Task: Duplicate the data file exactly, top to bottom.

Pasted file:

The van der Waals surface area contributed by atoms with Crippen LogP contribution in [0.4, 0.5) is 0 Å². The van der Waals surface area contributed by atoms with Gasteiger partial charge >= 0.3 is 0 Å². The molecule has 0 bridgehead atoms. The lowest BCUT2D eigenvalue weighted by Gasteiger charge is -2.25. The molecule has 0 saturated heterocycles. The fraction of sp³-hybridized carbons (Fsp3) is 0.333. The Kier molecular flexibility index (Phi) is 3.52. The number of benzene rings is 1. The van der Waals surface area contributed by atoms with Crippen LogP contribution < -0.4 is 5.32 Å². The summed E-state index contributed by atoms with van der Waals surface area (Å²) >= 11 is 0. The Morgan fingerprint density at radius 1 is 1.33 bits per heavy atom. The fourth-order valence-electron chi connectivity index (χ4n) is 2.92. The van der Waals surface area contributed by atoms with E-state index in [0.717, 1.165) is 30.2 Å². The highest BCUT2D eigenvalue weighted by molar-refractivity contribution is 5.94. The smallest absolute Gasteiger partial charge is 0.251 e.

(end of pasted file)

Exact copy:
The van der Waals surface area contributed by atoms with Crippen LogP contribution in [0.4, 0.5) is 0 Å². The van der Waals surface area contributed by atoms with Gasteiger partial charge >= 0.3 is 0 Å². The molecule has 0 bridgehead atoms. The lowest BCUT2D eigenvalue weighted by Gasteiger charge is -2.25. The molecule has 0 saturated heterocycles. The fraction of sp³-hybridized carbons (Fsp3) is 0.333. The Kier molecular flexibility index (Phi) is 3.52. The number of benzene rings is 1. The van der Waals surface area contributed by atoms with Crippen LogP contribution < -0.4 is 5.32 Å². The summed E-state index contributed by atoms with van der Waals surface area (Å²) >= 11 is 0. The Morgan fingerprint density at radius 1 is 1.33 bits per heavy atom. The fourth-order valence-electron chi connectivity index (χ4n) is 2.92. The van der Waals surface area contributed by atoms with E-state index in [0.717, 1.165) is 30.2 Å². The highest BCUT2D eigenvalue weighted by molar-refractivity contribution is 5.94. The smallest absolute Gasteiger partial charge is 0.251 e.